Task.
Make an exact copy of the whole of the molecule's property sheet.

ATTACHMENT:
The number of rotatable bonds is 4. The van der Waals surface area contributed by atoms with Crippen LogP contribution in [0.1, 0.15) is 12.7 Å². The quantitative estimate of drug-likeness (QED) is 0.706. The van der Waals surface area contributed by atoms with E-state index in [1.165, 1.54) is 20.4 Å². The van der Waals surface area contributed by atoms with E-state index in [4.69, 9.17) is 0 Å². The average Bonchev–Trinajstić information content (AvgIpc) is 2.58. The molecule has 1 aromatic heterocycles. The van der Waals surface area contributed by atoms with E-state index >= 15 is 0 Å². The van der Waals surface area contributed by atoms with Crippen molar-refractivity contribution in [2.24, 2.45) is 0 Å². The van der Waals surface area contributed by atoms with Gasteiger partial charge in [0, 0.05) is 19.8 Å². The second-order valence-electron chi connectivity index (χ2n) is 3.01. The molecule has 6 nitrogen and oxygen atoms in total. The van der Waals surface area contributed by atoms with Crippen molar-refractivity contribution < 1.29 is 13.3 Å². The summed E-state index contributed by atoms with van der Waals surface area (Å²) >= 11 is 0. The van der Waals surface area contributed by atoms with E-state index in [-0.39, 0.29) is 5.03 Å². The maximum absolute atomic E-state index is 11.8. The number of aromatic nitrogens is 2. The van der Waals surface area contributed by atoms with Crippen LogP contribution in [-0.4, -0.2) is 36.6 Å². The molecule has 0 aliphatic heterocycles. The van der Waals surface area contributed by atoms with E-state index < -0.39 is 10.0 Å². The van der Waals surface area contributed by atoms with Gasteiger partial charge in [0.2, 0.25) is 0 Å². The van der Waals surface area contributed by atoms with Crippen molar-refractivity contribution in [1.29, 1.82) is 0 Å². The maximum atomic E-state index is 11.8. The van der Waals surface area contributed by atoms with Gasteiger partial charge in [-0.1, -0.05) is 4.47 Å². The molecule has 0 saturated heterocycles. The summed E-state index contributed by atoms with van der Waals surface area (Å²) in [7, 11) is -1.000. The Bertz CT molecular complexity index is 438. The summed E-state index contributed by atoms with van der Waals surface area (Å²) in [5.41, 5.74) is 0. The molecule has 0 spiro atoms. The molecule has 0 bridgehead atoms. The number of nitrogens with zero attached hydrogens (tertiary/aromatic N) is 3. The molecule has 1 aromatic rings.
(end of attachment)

The number of rotatable bonds is 4. The van der Waals surface area contributed by atoms with Crippen LogP contribution in [0.1, 0.15) is 12.7 Å². The quantitative estimate of drug-likeness (QED) is 0.706. The van der Waals surface area contributed by atoms with E-state index in [1.165, 1.54) is 20.4 Å². The van der Waals surface area contributed by atoms with E-state index in [4.69, 9.17) is 0 Å². The average Bonchev–Trinajstić information content (AvgIpc) is 2.58. The molecule has 1 aromatic heterocycles. The van der Waals surface area contributed by atoms with E-state index >= 15 is 0 Å². The van der Waals surface area contributed by atoms with Crippen molar-refractivity contribution in [2.24, 2.45) is 0 Å². The van der Waals surface area contributed by atoms with Gasteiger partial charge in [0, 0.05) is 19.8 Å². The second-order valence-electron chi connectivity index (χ2n) is 3.01. The molecule has 6 nitrogen and oxygen atoms in total. The van der Waals surface area contributed by atoms with Crippen molar-refractivity contribution < 1.29 is 13.3 Å². The summed E-state index contributed by atoms with van der Waals surface area (Å²) >= 11 is 0. The van der Waals surface area contributed by atoms with E-state index in [-0.39, 0.29) is 5.03 Å². The maximum absolute atomic E-state index is 11.8. The number of aromatic nitrogens is 2. The van der Waals surface area contributed by atoms with Crippen LogP contribution in [-0.4, -0.2) is 36.6 Å². The molecule has 0 aliphatic heterocycles. The van der Waals surface area contributed by atoms with E-state index < -0.39 is 10.0 Å². The van der Waals surface area contributed by atoms with Gasteiger partial charge in [0.2, 0.25) is 0 Å². The van der Waals surface area contributed by atoms with Crippen molar-refractivity contribution in [1.29, 1.82) is 0 Å². The maximum atomic E-state index is 11.8. The van der Waals surface area contributed by atoms with Gasteiger partial charge in [-0.1, -0.05) is 4.47 Å². The molecule has 0 saturated heterocycles. The summed E-state index contributed by atoms with van der Waals surface area (Å²) in [7, 11) is -1.000. The Bertz CT molecular complexity index is 438. The summed E-state index contributed by atoms with van der Waals surface area (Å²) in [5.41, 5.74) is 0. The molecule has 0 spiro atoms. The molecule has 0 bridgehead atoms. The number of nitrogens with zero attached hydrogens (tertiary/aromatic N) is 3. The molecule has 1 aromatic rings.